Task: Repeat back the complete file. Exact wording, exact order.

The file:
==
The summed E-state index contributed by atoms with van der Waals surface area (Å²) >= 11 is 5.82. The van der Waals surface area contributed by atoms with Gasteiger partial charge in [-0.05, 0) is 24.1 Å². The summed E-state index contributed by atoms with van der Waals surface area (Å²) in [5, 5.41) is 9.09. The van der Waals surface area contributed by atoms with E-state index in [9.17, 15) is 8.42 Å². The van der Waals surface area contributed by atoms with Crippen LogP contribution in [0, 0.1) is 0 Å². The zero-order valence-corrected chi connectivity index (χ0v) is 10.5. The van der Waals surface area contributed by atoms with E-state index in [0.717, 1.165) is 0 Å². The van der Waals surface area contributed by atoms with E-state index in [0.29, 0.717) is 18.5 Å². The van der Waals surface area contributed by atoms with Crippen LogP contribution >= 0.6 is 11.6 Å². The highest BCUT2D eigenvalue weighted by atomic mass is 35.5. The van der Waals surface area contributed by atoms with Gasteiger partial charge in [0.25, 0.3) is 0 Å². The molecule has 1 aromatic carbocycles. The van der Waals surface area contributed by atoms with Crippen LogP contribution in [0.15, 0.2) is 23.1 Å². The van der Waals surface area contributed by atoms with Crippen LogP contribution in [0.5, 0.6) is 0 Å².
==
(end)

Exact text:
The summed E-state index contributed by atoms with van der Waals surface area (Å²) >= 11 is 5.82. The van der Waals surface area contributed by atoms with Gasteiger partial charge in [-0.05, 0) is 24.1 Å². The summed E-state index contributed by atoms with van der Waals surface area (Å²) in [5, 5.41) is 9.09. The van der Waals surface area contributed by atoms with E-state index in [9.17, 15) is 8.42 Å². The van der Waals surface area contributed by atoms with Crippen LogP contribution in [0, 0.1) is 0 Å². The zero-order valence-corrected chi connectivity index (χ0v) is 10.5. The van der Waals surface area contributed by atoms with E-state index in [0.717, 1.165) is 0 Å². The van der Waals surface area contributed by atoms with E-state index in [0.29, 0.717) is 18.5 Å². The van der Waals surface area contributed by atoms with Crippen LogP contribution >= 0.6 is 11.6 Å². The highest BCUT2D eigenvalue weighted by atomic mass is 35.5. The van der Waals surface area contributed by atoms with Gasteiger partial charge in [0.25, 0.3) is 0 Å². The molecule has 1 aromatic carbocycles. The van der Waals surface area contributed by atoms with Crippen LogP contribution in [0.15, 0.2) is 23.1 Å². The van der Waals surface area contributed by atoms with Crippen LogP contribution in [0.5, 0.6) is 0 Å².